The 1997 feature film Good Will Hunting starring Ben Affleck and Matt Damon proves that a small project can result in huge earnings.
Directed by Gus Van Sant, the drama earned over $US225 million, winning two Oscars - but there appeared to have been some drama after filming finished, reports the New York Post.
The film's co-executive producer Kevin Smith has claimed that disgraced movie mogul and Miramax founder Harvey Weinstein wanted to take the film out of theatres early in an attempt to "mess with" star Robin Williams' career.
In a new book, Smith revealed that Williams had signed a back-end deal that if the film grossed over $100 million, he would take a larger portion of the profits and split it with Miramax.
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He said: "I remember when Good Will Hunting was leaving theatres and it felt weird because it was like, 'Wait? There's all this Oscar buzz, so why would you pull it if it was just making money?' And they did it because keeping it in theatres meant that more of the money would go to Robin, whereas the moment it went to video, the split wasn't Robin-heavy. It was hamstrung because [of] greed."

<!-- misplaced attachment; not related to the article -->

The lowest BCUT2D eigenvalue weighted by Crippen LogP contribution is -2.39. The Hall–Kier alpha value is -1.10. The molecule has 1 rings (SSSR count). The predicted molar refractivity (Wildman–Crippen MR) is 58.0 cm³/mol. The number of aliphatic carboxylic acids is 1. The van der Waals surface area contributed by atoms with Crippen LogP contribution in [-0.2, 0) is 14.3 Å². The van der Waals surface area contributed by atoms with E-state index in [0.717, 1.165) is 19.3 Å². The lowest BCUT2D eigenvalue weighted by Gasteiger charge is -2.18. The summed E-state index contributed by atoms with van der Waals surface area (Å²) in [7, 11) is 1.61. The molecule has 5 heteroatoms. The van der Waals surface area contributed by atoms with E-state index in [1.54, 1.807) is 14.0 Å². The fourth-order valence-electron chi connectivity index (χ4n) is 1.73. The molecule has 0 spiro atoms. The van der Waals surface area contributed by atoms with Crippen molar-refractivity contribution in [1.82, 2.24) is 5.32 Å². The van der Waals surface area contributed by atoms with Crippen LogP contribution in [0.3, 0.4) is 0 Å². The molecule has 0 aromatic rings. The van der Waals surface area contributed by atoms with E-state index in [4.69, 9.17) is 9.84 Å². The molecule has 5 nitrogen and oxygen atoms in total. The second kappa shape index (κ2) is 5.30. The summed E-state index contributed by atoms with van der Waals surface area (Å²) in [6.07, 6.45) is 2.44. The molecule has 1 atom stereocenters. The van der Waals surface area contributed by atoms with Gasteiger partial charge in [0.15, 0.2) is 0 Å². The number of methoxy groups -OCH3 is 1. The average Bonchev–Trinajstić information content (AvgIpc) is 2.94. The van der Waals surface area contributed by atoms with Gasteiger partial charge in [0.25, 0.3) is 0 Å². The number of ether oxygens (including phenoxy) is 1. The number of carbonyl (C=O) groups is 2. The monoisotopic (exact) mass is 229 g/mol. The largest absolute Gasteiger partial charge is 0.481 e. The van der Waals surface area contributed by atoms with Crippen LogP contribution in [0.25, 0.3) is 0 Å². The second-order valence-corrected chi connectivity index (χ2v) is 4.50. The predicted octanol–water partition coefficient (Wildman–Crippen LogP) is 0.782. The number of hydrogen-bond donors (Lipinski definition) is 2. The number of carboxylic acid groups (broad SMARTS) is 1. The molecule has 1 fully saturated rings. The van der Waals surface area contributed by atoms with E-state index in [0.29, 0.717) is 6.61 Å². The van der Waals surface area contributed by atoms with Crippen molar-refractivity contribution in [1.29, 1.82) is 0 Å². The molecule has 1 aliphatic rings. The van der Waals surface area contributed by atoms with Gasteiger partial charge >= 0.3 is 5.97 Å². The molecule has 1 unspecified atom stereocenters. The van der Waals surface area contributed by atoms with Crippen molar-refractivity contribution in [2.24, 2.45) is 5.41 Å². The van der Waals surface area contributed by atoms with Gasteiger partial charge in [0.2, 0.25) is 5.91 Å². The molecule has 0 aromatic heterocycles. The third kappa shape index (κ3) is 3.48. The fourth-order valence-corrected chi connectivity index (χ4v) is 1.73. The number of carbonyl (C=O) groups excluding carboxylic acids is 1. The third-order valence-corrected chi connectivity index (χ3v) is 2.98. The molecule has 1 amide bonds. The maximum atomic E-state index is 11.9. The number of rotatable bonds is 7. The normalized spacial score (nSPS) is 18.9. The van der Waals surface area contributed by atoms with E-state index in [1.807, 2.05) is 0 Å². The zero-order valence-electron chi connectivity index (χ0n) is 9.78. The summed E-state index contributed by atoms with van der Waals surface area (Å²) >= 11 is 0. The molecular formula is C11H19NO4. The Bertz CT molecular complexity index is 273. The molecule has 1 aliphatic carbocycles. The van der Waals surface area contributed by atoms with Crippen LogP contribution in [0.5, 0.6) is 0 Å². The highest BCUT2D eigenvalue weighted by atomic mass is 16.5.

Several of Smith's films including Chasing Amy and Jersey Girl were produced by Weinstein and Miramax, many of them starring Affleck and Damon.
Good Will Hunting itself was made on a small budget but scored nine Academy Award nominations, while Williams won for Best Supporting Actor while Affleck and Damon won for Best Screenplay.
Smith's book also reveals that he came up with the now-household couple name "Bennifer" - given to Ben Affleck and Jennifer Lopez in the early 2000s.
The pair starred in Smith's 2004 film Jersey Girl when he gave them the name on the set of the film.
"Dubious honour! A dubious honour at best, man," Smith said. "Most people out there, including Ben and Jen themselves, are like, 'Thanks, a***hole.' "
The pair dated from 2002 to 2004 and are now back together.